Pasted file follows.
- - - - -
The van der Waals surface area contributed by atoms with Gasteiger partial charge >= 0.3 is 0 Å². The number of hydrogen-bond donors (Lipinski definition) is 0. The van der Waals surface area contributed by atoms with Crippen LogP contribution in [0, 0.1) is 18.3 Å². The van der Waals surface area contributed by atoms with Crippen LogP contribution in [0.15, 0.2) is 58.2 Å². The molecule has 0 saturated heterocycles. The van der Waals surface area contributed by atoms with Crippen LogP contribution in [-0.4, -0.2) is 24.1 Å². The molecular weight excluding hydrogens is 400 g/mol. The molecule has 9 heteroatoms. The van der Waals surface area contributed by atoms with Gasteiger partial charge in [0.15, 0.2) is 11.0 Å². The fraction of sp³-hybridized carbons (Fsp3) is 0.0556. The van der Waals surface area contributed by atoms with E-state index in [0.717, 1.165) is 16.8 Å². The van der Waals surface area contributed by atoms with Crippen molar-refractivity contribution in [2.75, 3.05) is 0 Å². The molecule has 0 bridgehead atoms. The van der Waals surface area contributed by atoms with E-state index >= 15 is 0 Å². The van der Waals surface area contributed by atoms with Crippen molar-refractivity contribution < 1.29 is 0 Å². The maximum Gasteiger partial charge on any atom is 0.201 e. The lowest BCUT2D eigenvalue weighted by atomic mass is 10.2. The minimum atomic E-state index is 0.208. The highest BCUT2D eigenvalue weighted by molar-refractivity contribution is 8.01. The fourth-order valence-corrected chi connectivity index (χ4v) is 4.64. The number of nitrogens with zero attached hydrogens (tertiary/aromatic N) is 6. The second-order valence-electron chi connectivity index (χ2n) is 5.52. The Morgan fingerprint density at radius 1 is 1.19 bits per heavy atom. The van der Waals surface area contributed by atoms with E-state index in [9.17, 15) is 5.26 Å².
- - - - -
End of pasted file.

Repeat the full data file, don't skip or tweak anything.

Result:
The van der Waals surface area contributed by atoms with Gasteiger partial charge >= 0.3 is 0 Å². The number of hydrogen-bond donors (Lipinski definition) is 0. The van der Waals surface area contributed by atoms with Crippen LogP contribution in [0, 0.1) is 18.3 Å². The van der Waals surface area contributed by atoms with Crippen LogP contribution in [0.15, 0.2) is 58.2 Å². The molecule has 0 saturated heterocycles. The van der Waals surface area contributed by atoms with Crippen LogP contribution in [-0.4, -0.2) is 24.1 Å². The molecular weight excluding hydrogens is 400 g/mol. The molecule has 9 heteroatoms. The van der Waals surface area contributed by atoms with Gasteiger partial charge in [0.15, 0.2) is 11.0 Å². The fraction of sp³-hybridized carbons (Fsp3) is 0.0556. The van der Waals surface area contributed by atoms with E-state index in [0.717, 1.165) is 16.8 Å². The van der Waals surface area contributed by atoms with Crippen molar-refractivity contribution in [2.75, 3.05) is 0 Å². The molecule has 0 bridgehead atoms. The van der Waals surface area contributed by atoms with E-state index >= 15 is 0 Å². The van der Waals surface area contributed by atoms with Crippen molar-refractivity contribution < 1.29 is 0 Å². The maximum Gasteiger partial charge on any atom is 0.201 e. The lowest BCUT2D eigenvalue weighted by atomic mass is 10.2. The minimum atomic E-state index is 0.208. The highest BCUT2D eigenvalue weighted by molar-refractivity contribution is 8.01. The fourth-order valence-corrected chi connectivity index (χ4v) is 4.64. The number of nitrogens with zero attached hydrogens (tertiary/aromatic N) is 6. The second-order valence-electron chi connectivity index (χ2n) is 5.52. The Morgan fingerprint density at radius 1 is 1.19 bits per heavy atom. The van der Waals surface area contributed by atoms with E-state index in [9.17, 15) is 5.26 Å².